Fig. 1 Map of the 2016 Kaikōura earthquake and surrounding area.

(A) Transpressional tectonic setting of the northeastern South Island of New Zealand. (B) Map of surface ruptures from the 2016 Mw 7.8 Kaikōura earthquake, shown in bold black lines with the Papatea fault in red (8, 28). Dots represent scaled relative energy release from back-projection results (15) and are colored by time since rupture onset. Mapped active faults that did not rupture during the Kaikōura event are indicated by thin black lines (28).

The kinematics of the 19-km-long, south-striking Papatea fault and its role in the Kaikōura rupture are especially enigmatic (Fig. 1B). Field surveys documented reverse-sinistral offsets of up to ~10 m on the Papatea fault, far exceeding historical slip-to-length ratios of large earthquakes (9). Coarse three-dimensional (3D) surface displacements resolved from interferometric synthetic aperture radar (InSAR) and synthetic aperture radar (SAR) pixel offsets (Fig. 2A) indicate multimeter uplift and counterclockwise vertical-axis rotation of a ~15 km × 100 km “Papatea block” in the hanging wall of the Papatea fault (Fig. 6). Relative motion of this block, with respect to neighboring areas, was poorly fit by initial elastic models (4). Slip on the Papatea fault is poorly resolved seismically [e.g., (1, 7)] and is associated with a notable scarcity of aftershocks (10), leaving its subsurface geometry largely unknown. Consequently, published models of the Kaikōura earthquake implement a wide variety of assumed geometries or simply exclude it altogether.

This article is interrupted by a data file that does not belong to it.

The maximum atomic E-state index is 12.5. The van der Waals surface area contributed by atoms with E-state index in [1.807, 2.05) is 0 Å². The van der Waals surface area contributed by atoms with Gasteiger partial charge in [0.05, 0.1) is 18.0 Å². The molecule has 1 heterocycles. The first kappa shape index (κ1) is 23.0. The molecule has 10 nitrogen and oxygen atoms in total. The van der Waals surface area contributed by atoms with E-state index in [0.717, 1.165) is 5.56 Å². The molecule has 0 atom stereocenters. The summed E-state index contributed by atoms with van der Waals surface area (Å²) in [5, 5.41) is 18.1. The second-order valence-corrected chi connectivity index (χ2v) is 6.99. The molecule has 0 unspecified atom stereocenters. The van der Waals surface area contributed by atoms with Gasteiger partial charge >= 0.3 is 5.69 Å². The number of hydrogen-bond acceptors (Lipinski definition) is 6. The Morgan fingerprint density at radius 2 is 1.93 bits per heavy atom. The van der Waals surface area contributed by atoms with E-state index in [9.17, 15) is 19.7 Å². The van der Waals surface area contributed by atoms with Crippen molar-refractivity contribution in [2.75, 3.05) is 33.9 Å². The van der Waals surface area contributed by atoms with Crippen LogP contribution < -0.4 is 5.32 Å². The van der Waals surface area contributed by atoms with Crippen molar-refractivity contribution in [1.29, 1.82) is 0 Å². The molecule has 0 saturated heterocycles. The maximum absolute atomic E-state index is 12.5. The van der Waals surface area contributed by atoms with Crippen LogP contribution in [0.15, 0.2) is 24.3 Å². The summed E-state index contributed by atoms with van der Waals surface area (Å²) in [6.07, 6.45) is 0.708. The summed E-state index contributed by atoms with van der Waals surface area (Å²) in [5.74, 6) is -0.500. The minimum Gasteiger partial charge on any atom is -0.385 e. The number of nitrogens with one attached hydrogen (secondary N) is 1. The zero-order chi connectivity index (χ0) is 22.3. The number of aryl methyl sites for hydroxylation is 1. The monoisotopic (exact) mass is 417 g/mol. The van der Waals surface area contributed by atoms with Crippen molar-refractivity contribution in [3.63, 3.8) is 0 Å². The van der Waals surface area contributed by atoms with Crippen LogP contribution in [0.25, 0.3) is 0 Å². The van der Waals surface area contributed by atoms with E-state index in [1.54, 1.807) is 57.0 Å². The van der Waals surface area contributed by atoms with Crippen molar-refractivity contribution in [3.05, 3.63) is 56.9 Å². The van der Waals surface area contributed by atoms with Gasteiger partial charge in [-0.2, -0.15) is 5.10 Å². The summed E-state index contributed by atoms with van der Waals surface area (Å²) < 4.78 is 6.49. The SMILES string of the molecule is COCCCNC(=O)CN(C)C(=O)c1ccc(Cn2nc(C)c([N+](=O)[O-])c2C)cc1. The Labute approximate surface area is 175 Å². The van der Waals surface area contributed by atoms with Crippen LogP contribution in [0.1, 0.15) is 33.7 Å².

Fig. 2 3D displacement fields around the Papatea fault with sample fault-perpendicular profiles.

(Left) E-W, (middle) N-S, and (right) up-down surface displacement fields around the Papatea fault from (A) SAR measurements [~330 m × 450 m pixel resolution, from Hamling et al. (4)] and (B) D-lidar calculations (25 m) within the dashed line polygon. Positive displacement directions are east, north, and up. Coarser displacement pixels outside the polygon of double lidar coverage are SAR measurements (4). G.S. labels the location of the George Stream. Thick black lines are Papatea surface ruptures. (C to H) Example 100 m × 900 m fault-perpendicular profiles [black rectangles in (B)] through the x (left), y (middle), and z (right) lidar surface displacement fields. The vertical axis is displacement, and the horizontal axis is distance, both in units of meters. Each black dot is a single-cell displacement, vertical dashed red lines show the fault scarp, and horizontal red lines show extrapolated linear fits of chosen data points with 50% confidence bounds (dashed).